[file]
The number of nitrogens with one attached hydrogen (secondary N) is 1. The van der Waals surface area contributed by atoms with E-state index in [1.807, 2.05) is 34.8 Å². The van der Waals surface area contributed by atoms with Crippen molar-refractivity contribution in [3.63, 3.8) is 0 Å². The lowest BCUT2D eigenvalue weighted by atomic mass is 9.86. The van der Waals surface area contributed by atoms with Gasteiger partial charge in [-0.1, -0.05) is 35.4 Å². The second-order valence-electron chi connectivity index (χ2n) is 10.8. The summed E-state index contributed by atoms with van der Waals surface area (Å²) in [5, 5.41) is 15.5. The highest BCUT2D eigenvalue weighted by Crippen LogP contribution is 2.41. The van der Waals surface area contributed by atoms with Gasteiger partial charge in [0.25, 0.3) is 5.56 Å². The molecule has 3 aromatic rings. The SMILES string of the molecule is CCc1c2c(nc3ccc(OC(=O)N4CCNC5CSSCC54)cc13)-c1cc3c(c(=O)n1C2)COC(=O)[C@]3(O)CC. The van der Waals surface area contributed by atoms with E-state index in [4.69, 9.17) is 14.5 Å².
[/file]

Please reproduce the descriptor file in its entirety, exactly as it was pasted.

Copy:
The number of nitrogens with one attached hydrogen (secondary N) is 1. The van der Waals surface area contributed by atoms with E-state index in [1.807, 2.05) is 34.8 Å². The van der Waals surface area contributed by atoms with Crippen molar-refractivity contribution in [3.63, 3.8) is 0 Å². The lowest BCUT2D eigenvalue weighted by atomic mass is 9.86. The van der Waals surface area contributed by atoms with Gasteiger partial charge in [-0.1, -0.05) is 35.4 Å². The second-order valence-electron chi connectivity index (χ2n) is 10.8. The summed E-state index contributed by atoms with van der Waals surface area (Å²) in [5, 5.41) is 15.5. The highest BCUT2D eigenvalue weighted by Crippen LogP contribution is 2.41. The van der Waals surface area contributed by atoms with Gasteiger partial charge in [0.25, 0.3) is 5.56 Å². The molecule has 3 aromatic rings. The SMILES string of the molecule is CCc1c2c(nc3ccc(OC(=O)N4CCNC5CSSCC54)cc13)-c1cc3c(c(=O)n1C2)COC(=O)[C@]3(O)CC. The van der Waals surface area contributed by atoms with E-state index in [4.69, 9.17) is 14.5 Å².